# Appendix III: Conversion of Analog and Digital Information

Today, the term digital is a word we hear frequently because digital circuits are becoming so widely used in computation, robotics, medical science and technology, communication, transportation, etc. Digital electronics developed from the principle that the circuitry of a transistor could be designed and fabricated easily to have an output of one or two voltage levels, based on its input voltage.

A transistor is a semiconductor used in circuits that acts as a high-speed switch or to provide amplification. Transistors have taken the place of vacuum tubes.

The two voltage levels are usually 5 volts (high) and 0 volts (low); the levels can be represented by 1 and 0. The binary numbering system (base-2 numbering system) is one of the numbering systems used in digital electronics. A digital value is represented by a combination of on and off voltage levels written as a string of 1s and 0s. When applying technology, we are constantly dealing with quantities that must be measured, monitored, recorded, or manipulated. These values must be able to be represented efficiently and accurately. Two ways of representing these values are analog and digital.

In analog representation, a quantity is represented as on a voltage meter movement or current; the representation is proportional to the value of the quantity. One example is a column of mercury in a thermometer. The height of the mercury represents the temperature, and its height changes as the temperature rises or falls. Another example is an audio microphone, in which sound waves from the voice alter as they impinge on the microphone; these variations cause output voltage to vary proportionally. The important point to remember about analog representation is that the output represented can have a continuous range of values, i.e., the temperature in a room can have any value ranging from say 60° F to 85° F, and the height of the mercury would respond accordingly.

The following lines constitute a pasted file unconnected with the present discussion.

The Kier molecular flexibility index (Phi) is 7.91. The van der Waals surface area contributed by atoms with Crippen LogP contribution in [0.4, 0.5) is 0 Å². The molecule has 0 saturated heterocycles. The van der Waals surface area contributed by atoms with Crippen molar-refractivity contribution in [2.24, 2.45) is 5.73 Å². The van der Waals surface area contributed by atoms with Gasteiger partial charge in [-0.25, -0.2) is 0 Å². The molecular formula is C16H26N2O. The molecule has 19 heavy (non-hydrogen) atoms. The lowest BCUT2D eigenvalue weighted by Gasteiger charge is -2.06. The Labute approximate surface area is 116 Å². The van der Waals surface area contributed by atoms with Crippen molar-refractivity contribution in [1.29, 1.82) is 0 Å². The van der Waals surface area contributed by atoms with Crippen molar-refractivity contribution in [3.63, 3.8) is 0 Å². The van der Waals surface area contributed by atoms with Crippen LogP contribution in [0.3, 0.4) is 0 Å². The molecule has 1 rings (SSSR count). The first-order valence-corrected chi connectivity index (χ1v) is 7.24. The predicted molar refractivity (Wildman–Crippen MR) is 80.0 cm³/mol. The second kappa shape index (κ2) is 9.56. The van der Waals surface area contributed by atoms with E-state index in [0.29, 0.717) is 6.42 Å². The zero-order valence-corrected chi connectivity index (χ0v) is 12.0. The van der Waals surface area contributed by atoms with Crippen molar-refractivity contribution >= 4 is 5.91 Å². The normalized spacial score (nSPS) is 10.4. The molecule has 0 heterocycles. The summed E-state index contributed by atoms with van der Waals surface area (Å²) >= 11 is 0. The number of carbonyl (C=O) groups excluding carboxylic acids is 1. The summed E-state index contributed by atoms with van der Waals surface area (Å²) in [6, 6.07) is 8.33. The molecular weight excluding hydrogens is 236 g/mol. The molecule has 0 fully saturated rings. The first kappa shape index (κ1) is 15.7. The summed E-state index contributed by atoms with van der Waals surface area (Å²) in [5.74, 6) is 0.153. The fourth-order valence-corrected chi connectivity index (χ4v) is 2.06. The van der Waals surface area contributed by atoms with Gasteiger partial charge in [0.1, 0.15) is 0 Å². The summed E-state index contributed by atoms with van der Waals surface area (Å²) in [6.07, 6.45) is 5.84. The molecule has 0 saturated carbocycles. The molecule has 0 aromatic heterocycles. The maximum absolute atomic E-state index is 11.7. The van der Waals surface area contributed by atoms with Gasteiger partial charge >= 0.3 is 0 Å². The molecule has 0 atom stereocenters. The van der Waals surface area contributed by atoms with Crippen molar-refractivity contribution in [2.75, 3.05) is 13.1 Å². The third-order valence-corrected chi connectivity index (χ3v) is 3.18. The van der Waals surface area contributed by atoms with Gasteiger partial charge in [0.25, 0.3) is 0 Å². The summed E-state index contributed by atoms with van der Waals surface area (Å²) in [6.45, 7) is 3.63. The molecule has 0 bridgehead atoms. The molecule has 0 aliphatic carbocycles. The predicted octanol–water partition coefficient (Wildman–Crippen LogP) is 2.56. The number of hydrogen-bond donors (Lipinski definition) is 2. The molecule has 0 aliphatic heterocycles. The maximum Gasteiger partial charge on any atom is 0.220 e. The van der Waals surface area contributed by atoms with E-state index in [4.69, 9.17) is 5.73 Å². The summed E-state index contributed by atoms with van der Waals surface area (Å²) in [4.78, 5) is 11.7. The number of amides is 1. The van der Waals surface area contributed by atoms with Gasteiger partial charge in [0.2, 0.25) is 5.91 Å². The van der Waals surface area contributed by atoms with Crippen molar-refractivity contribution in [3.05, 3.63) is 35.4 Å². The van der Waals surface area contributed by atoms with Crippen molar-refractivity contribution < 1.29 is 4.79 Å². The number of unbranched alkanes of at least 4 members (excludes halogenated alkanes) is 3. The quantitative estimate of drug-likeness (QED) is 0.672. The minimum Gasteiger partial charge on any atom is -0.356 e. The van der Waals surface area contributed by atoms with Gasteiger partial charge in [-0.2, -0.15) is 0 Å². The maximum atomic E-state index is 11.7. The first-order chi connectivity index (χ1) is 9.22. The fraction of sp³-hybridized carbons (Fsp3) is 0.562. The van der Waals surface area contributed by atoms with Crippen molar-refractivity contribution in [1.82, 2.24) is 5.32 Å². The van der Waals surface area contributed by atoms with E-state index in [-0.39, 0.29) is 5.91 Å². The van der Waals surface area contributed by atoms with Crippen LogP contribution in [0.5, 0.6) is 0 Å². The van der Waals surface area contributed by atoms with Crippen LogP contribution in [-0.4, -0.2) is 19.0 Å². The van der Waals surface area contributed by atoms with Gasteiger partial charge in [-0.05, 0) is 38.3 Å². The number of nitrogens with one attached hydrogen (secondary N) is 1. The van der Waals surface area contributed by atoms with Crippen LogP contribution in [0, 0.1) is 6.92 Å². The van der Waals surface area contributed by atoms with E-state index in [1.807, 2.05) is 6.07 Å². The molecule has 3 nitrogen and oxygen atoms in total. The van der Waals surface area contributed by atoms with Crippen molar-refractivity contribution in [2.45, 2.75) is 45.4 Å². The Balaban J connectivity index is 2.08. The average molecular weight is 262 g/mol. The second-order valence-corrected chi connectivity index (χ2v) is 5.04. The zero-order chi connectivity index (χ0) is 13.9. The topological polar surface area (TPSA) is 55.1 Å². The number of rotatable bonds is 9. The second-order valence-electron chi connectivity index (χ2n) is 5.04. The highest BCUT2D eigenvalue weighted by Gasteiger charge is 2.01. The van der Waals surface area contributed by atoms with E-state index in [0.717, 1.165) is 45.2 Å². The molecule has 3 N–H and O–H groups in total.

Digital, on the other hand, utilizes circuitry whereby quantities are represented not proportionally, but by symbols called digits. An example is the digital watch, which displays the time in the form of decimal digits. Even though the time of the day is changing continuously, the digital watch changes in steps or increments of a minute, or second, or hour. Put another way, an analog value is continuous, but a digital value is discrete; because of this difference, when reading a digital value there is no uncertainty but the value of an analog quantity depends on how the person reads it and the value may be different from that which the next person reads.

Consider the following examples and indicate whether they are analog or digital:

1. ten-position switch
2. water flowing out of a meter
3. temperature of a room
4. grains of sand on a beach
5. speedometer on an automobile

Answers: A. digital, B. analog, C. analog, D. digital (the number of grains is a discrete value), E. analog if it’s the needle type, and digital if it’s the numerical readout type. Digital systems are usually electronic, but they can be mechanical, pneumatic, or magnetic. Examples are digital computers and the telephone system, the world’s largest digital system.